Designer Collar – Essentially, functions like the daily collar, but with more of a fashion statement. Here you will find dog collars also have matching belts for dog and owner fashion coordination.
Eco Friendly Collar - This type of collar is Eco friendly, which means safe for the environment, made of natural material and not of synthetic materials. One example of an Eco friendly material would be “Hemp”. Eco collar refers to a generalized concept of a product, not a formal naming convention for a type of collar.
Electronic Shock Collar – These are mostly used with hunting and field training dogs. The collar has a remote control which is held by the operator, owner or trainer and the remote can emit a short low voltage shock when pressed. This usually response is issued to manage the behavior of the dog. There are various types of these devices. Ouch! Enough said here. Research indicates these are not harmful to an animal, but having said that, it does deliver a shock – OUCH!
Electronic Perimeter Containment Collar – This one works with frequency and the dog collar has an electronic mechanism that reacts by perimeter flags or a centralized electronic box mechanism that emits a short wave which the dog’s ears are sensitive to. This is for containing a dog in a specified area without a fence. The efficacy of this device will vary from dog to dog. Many people report a good result with this technology. Never rely on a device like this if you live on a busy street and always have an identification collar on the dog as well.
Harness - Harnesses are designed for placement around a dog’s chest and abdomen, crossing over the back. Harnesses are great for dog's that are pulling a sled or need good weight distribution. Contrary to what many people believe, the harness was not essentially designed to prevent dog's from tugging and pulling while on a leash. A harness is a good option for dogs that may have a medical condition involving the neck or simply served better being leashed from the mid region. A leash can be attached to a D-ring or type device on the top of the harness.
Hope you enjoyed this article of the dog blog!
From the dog house of ~ Nuni11 and Dad ~
Posted by Beyond The Crate at 3:08 PM
Sunday, September 7, 2008
The cold winter months are soon to be here and depending on where you live, may already be present. To protect your pet during the cold winter months: Keep an eye on the temperature. When it falls below 20 degrees Fahrenheit, it's best to keep your pet indoors. Short-haired dogs, cats and puppies should be kept indoors when the temperature dips below 40 degrees Fahrenheit. Keep your pet's coat well groomed. Matted fur won't properly protect your pet from the cold. Check your garage and driveway for antifreeze. Antifreeze tastes sweet to pets, but is poisonous if consumed. Years ago, all antifreeze was deadly to animals, however, some antifreeze labels claims safe for the environment in respect to animals, but we suggest treating any antifreeze as you would for human consumption “Don’t allow your pet to drink it either. Should your pet ingest any amount of antifreeze, contact your veterinarian immediately. Regularly check your pet's water to make sure it's not frozen. When your pet is outside, make sure there is plenty of fresh drinking water available. Animals can't burn calories without a fresh supply of water, and if they can't burn calories, they'll get cold. Also, use a tip-resistant, ceramic or hard plastic water bowl rather than a metal one, as your pet's tongue can stick and freeze to a cold metal. Use a damp towel to wipe your pet's feet and underside. Ice-melting chemicals can irritate and burn the pads of your pet's feet and can cause serious injury if ingested. Another way to protect your dog's feet is to spray the pads of their feet with cooking spray or you can purchase boots for your pet. Provide a dry, draft-free doghouse if you must keep your dog outside for any period of time. It should be large enough to allow your dog to sit and lay down comfortably but small enough to hold in its body heat. The floor should be raised a few inches off the ground and covered with cedar shavings or straw. The doghouse should be turned to face away from the wind, and the doorway should be covered with waterproof burlap or heavy plastic. Slap the hood of your vehicle before starting it. In their search to keep warm outdoors, cats often take refuge next to a warm car engine or tire. Keep snow from piling high next to your fence. A packed snowdrift will provide a boost for your dog to jump over the fence and escape the safe confines of your yard. Indoors, make sure your pet sleeps away from drafts. Areas near windows or doors that lead outdoors may allow cold air to seep in and keep your pet from staying adequately warm. Consider the amount of exercise your dog receives during colder weather. If your dog stays indoors more, it's probably getting less exercise and may need less food; however, if your pet is outside often it may need more food to burn the calories necessary to produce more body heat. Beyond The Crate has warm cozy dog beds, blankets and pet accessories for winter.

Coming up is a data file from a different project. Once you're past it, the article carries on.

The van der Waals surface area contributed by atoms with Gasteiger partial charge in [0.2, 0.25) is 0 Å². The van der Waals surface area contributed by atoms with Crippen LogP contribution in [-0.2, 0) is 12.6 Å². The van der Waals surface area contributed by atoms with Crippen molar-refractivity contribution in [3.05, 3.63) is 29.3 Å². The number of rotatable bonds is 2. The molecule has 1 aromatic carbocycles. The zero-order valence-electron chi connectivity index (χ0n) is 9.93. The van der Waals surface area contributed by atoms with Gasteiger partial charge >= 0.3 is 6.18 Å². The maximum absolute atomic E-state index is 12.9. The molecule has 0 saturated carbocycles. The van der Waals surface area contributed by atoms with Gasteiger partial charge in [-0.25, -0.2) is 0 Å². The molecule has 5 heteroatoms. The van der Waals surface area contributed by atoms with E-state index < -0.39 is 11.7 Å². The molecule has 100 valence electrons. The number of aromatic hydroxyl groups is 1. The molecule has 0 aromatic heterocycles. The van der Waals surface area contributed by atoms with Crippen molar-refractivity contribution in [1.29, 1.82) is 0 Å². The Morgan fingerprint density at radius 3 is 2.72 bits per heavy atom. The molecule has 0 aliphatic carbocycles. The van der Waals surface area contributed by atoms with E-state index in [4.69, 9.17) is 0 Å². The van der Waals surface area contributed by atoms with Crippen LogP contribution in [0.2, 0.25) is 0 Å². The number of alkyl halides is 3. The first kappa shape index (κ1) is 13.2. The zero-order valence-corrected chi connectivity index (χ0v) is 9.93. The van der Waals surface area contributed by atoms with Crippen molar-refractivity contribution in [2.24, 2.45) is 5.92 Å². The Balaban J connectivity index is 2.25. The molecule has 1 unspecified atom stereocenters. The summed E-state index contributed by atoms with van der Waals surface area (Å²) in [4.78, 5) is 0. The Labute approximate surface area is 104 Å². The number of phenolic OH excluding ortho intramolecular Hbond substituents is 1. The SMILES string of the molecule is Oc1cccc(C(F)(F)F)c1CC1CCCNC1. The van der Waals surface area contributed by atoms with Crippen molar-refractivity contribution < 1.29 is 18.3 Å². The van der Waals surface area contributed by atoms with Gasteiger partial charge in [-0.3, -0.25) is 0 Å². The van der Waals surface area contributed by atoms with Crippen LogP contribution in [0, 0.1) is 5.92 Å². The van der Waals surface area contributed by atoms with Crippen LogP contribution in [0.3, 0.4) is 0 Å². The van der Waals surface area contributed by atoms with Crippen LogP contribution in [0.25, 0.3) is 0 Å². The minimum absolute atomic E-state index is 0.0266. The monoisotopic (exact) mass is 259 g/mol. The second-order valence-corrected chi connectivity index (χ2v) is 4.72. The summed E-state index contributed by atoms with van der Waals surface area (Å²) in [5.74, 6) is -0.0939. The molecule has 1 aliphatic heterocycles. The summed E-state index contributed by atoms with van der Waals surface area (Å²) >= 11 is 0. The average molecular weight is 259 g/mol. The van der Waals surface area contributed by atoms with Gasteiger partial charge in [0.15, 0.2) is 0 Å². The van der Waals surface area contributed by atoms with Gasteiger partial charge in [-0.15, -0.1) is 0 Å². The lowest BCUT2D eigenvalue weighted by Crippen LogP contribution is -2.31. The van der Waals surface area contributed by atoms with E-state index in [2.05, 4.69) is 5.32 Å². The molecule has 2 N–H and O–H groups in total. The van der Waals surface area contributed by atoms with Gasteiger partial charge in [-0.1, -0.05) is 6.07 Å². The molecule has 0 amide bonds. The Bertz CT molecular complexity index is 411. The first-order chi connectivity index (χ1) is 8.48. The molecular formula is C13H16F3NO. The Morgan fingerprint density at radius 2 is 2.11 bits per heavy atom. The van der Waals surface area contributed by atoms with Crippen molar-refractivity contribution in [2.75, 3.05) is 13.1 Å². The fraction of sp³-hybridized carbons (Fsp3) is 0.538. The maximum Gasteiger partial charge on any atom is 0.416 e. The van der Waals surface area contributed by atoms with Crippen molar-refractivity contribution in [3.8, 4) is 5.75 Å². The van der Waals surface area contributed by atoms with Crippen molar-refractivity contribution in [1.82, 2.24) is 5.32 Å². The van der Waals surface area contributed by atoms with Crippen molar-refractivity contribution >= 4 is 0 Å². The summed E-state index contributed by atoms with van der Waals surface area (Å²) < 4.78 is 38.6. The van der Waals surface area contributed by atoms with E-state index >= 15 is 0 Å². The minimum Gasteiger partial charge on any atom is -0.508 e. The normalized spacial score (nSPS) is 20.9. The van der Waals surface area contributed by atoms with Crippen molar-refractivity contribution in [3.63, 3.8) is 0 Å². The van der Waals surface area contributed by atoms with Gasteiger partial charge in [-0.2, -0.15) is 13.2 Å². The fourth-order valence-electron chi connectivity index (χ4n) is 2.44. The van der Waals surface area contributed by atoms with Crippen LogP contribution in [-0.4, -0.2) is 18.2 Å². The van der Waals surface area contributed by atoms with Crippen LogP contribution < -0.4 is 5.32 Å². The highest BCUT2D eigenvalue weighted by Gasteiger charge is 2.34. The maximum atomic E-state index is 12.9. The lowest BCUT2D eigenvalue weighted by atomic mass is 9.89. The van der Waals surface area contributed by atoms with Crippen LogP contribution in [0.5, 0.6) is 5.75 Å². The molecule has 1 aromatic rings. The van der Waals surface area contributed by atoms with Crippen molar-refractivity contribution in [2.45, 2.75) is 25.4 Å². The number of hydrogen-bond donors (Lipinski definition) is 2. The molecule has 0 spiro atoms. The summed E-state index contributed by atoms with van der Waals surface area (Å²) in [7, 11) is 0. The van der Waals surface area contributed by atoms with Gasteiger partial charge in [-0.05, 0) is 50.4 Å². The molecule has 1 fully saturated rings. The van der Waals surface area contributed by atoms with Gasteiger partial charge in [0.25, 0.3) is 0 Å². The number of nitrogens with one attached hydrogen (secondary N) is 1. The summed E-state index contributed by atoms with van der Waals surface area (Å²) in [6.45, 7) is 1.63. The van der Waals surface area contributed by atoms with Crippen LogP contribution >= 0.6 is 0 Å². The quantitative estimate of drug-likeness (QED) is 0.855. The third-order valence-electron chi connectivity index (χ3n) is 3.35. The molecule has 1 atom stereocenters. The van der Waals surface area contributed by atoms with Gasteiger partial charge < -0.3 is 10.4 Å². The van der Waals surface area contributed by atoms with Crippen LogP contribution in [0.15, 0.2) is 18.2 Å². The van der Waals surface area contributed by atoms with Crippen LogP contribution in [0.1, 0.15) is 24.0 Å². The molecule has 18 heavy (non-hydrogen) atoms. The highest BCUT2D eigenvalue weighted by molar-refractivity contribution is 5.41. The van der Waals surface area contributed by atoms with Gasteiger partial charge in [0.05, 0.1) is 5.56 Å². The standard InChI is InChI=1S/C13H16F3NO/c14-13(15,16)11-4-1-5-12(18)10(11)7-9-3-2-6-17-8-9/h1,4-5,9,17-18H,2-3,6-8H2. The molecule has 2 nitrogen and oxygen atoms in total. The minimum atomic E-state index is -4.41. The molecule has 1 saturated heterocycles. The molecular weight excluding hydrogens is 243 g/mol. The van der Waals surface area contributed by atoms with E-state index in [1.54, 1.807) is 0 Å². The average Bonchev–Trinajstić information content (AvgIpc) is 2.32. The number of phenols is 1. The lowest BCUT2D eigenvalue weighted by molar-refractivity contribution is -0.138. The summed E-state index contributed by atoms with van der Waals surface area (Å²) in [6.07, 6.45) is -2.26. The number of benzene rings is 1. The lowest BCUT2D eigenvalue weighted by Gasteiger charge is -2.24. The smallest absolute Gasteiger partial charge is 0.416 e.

Posted by Beyond The Crate at 11:03 PM